Tuesday, April 27, 2010

Self-Administered Screening Tool for Alzheimer’s

Alzheimer's Disease (AD) is a disease that affects many people over the age of 50. Characterized by memory loss, loss in reasoning and decision-making ability; it affects not only the victim, but also friends and relatives.
The TYM (Test Your Memory)test is a new cognitive test comprising of 10 tasks presented on 2 sides of a single sheet of soft card. Most people take about 5 minutes to complete the TYM. The test can be completed under supervision from a health professional. The maximum score is 50/50.

This test is very easy to do but it is worthwhile noting that this test is not a concrete Alzheimer’s test. You will still have to seek medical advice for an accurate diagnosis. However, this self-administered test could represent a very efficient way for early diagnosis of Alzheimer’s disease. The 10-task test appears to be even more sensitive in picking out the early disease symptoms, comparing with standard Alzheimer’s test, according to results of the new scientific research.

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Early diagnosis of Alzheimer’s disease is important and the mini-mental state examination (MMSE) is the standard way of detecting the condition. But a new study from Cambridge, UK, suggests that there might be a better way, with a simpler test. The study compares the self-administered cognitive screening test (TYM, or ‘test your memory’) with the MMSE and finds it performs better.

The main symptom of Alzheimer’s disease is decline in memory, although other cognitive deficits are also important. Although there is no cure for Alzheimer’s disease, as yet, there are treatments and interventions that may delay the progress of the condition. That is why earlier and more accurate diagnosis is so important.

What was done?
Researchers at Addenbrooke’s Hospital, Cambridge, UK, devised and evaluated a new test called TYM (Test Your Memory). It is a series of ten tasks including the ability to copy a sentence, knowledge of words and their meaning, calculation, verbal fluency and recall ability. The ability to carry out the test is also noted. Each of the tasks has a score and the total for the TYM test is 50 points. The researchers had a group of 540 healthy individuals aged 18 to 95 years carry out the test. They also tested 139 patients with either Alzheimer’s disease or mild cognitive impairment. The test was compared to the MMSE and another standard test called the Addenbrooke’s cognitive examination.

What was found?
The healthy controls completed the test in an average time of five minutes. Their average score was 47 out of 50. Those with Alzheimer’s had a lower average score of 33. Those with mild cognitive impairment scored an average of 45. Average performance was constant between ages 18 and 70, with a small decline after this age. Scores did not vary between men and women or with geographical location, suggesting the socioeconomic factors might have only minor impact on the results. The TYM could detect 93% of those with Alzheimer’s disease while the MMSE detects only 52% of those with the condition.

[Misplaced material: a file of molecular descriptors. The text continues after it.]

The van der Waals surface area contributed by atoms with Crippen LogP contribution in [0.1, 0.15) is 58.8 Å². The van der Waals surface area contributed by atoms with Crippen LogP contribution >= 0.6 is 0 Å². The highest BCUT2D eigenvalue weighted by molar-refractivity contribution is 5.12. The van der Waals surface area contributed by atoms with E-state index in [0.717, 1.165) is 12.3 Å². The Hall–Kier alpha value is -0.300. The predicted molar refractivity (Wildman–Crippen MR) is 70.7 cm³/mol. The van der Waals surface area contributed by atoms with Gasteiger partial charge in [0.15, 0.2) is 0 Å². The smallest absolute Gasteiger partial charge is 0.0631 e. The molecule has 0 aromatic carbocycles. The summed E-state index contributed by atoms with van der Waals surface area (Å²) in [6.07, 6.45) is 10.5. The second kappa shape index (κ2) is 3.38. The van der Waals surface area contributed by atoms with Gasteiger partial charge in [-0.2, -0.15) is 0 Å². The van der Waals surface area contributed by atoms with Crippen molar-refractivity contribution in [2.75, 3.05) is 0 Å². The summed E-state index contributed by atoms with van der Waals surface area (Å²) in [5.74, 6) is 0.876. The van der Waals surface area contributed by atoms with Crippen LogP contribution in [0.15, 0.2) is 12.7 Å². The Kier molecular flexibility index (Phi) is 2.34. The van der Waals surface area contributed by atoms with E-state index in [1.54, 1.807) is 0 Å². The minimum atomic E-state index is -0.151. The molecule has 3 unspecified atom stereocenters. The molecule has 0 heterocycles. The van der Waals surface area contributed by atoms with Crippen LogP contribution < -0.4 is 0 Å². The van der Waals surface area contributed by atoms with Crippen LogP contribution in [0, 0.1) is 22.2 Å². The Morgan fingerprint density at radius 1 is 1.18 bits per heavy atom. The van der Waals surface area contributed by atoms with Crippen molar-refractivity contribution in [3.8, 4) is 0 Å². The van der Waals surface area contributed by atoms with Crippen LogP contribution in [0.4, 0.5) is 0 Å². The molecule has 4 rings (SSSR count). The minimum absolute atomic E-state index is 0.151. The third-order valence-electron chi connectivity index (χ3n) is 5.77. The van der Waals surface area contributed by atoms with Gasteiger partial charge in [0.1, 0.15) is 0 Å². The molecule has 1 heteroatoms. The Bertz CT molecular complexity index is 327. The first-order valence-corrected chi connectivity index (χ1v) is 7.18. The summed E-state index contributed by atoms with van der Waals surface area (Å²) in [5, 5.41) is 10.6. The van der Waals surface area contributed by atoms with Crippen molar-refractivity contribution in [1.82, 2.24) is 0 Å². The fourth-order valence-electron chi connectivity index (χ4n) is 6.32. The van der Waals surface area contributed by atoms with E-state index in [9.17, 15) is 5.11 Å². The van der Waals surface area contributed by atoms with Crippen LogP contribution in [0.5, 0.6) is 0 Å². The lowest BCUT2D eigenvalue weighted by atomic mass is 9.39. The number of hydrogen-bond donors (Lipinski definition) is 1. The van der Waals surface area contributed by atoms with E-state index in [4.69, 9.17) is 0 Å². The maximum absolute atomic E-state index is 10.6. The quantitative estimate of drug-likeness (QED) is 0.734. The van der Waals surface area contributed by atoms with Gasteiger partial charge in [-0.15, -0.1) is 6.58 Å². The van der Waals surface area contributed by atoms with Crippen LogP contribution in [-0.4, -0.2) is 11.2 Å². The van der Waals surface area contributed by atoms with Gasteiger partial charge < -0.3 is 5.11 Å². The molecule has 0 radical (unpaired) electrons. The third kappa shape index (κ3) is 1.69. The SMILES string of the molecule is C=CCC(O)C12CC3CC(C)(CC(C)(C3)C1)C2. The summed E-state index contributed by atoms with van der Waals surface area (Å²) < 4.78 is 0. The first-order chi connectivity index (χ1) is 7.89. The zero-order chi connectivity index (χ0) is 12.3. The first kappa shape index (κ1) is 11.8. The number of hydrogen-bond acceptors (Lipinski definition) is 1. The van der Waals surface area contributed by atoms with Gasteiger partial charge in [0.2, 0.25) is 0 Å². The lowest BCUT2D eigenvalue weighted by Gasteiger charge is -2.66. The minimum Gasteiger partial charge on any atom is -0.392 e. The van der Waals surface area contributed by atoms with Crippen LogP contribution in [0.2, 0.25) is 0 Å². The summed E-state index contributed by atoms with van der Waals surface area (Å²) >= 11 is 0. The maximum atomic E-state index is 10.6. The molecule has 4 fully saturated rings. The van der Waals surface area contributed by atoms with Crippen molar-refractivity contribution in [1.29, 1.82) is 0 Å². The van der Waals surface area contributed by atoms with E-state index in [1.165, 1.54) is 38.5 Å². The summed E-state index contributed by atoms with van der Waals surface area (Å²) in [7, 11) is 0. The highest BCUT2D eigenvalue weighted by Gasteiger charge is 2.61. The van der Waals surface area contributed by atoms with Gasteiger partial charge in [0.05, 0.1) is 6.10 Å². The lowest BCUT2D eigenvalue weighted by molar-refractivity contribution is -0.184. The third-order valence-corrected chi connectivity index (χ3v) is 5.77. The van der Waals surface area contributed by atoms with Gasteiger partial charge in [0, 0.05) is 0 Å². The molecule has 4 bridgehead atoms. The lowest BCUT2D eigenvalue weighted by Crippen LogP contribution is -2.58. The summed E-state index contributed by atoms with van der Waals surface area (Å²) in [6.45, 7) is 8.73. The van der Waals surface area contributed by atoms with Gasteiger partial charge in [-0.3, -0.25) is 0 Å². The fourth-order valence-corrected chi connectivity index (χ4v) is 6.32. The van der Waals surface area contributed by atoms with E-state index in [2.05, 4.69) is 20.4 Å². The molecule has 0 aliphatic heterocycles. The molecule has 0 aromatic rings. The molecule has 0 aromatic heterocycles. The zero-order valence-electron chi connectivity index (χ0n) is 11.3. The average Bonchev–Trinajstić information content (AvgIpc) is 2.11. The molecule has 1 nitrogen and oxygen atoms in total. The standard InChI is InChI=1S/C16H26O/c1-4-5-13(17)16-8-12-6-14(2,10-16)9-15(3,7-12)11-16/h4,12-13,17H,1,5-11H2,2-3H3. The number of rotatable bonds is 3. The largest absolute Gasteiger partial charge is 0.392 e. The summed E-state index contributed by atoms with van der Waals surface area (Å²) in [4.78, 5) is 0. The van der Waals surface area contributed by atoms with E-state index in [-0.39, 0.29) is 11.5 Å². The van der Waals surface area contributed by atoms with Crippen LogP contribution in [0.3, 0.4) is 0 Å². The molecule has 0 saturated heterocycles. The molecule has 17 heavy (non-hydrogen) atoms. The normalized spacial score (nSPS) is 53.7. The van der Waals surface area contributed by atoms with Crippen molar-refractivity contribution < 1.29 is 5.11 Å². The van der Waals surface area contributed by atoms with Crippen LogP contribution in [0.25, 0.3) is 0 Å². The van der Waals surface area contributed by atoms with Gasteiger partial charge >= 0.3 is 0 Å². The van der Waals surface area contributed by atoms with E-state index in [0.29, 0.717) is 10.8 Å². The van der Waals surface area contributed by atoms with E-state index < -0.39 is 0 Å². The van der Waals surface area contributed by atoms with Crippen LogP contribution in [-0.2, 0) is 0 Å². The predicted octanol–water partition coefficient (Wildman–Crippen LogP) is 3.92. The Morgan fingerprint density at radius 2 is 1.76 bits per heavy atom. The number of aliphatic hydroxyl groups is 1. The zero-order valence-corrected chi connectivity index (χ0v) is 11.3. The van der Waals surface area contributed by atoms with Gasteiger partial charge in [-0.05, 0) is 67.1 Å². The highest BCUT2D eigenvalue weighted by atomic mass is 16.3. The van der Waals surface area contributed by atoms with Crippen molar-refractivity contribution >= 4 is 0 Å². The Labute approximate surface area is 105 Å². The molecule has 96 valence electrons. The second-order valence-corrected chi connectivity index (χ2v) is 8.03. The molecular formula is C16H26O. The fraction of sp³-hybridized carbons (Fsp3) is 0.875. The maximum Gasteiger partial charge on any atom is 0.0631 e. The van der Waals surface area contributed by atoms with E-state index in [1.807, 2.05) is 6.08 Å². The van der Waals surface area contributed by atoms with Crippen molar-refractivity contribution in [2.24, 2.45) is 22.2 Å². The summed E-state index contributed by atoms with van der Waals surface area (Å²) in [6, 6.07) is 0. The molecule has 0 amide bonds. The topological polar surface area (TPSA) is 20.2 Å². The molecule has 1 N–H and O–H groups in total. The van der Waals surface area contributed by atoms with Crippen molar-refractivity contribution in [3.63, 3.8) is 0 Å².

What this study means?
The TYM is faster to administer than MMSE and does not need highly qualified people to do so. It is also more accurate and tests a wider range of cognitive abilities. The Addenbrooke’s test is also more sensitive than MMSE, but takes longer to administer. Therefore, the TYM looks very promising, but it now needs to be validated in a wider range of clinical settings.

The TYM Features
The average TYM score for normal individuals is 47/50 up until the age of 70 years and then there is a small decline.
The TYM test has several features which should help the diagnosis and management of patients with memory problems:
  1. The patient fills in the test themselves. This saves time.
  2. The TYM test is a permanent self-written record of a patient’s achievement on a certain date and can be referred back to.
  3. The TYM tests 10 different cognitive domains including anterograde memory, semantic knowledge and visuospatial skills which are typically affected early in Alzheimer’s disease.
  4. There is a very clear distinction between the scores of normal controls (average 47/50) and patients with mild AD (average 33/50). A cut off of 42 has a sensitivity of 93% and specificity of 86% in the diagnosis of AD in our study.
  5. It is powerful in detecting mild Alzheimer's disease detecting 93% of cases in our study.
The TYM Details
You can pass the Alzheimer’s Test by downloading the following files from the BMJ:

Please note that it’s not a clinical diagnosis of Alzheimer's disease. It is only a screening tool for patients who may have Alzheimer’s disease. There are many reasons why patient will score poorly on the TYM for example poor concentration. A poor TYM score does not mean a patient has Alzheimer’s but a reason for the poor score needs to be sought. If you are concerned about your memory, it is recommended seeking medical advice. Note that the test can be applied only for English speaking individuals. It has been already translated on about 20 languages, and it is in the process of validation internationally. Non-English versions of TYM will be posted as soon as validation is completed.

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Also, the text for the test was created in England and should be adapted to the area where you live, such as take out "Who is the Prime Minister" and put, for example, in "Who is the President of the United States. Also something more common, like "Most people wear jeans for casual wear" instead of "Good citizens always wear stout shoes".

Sources and Additional Information:
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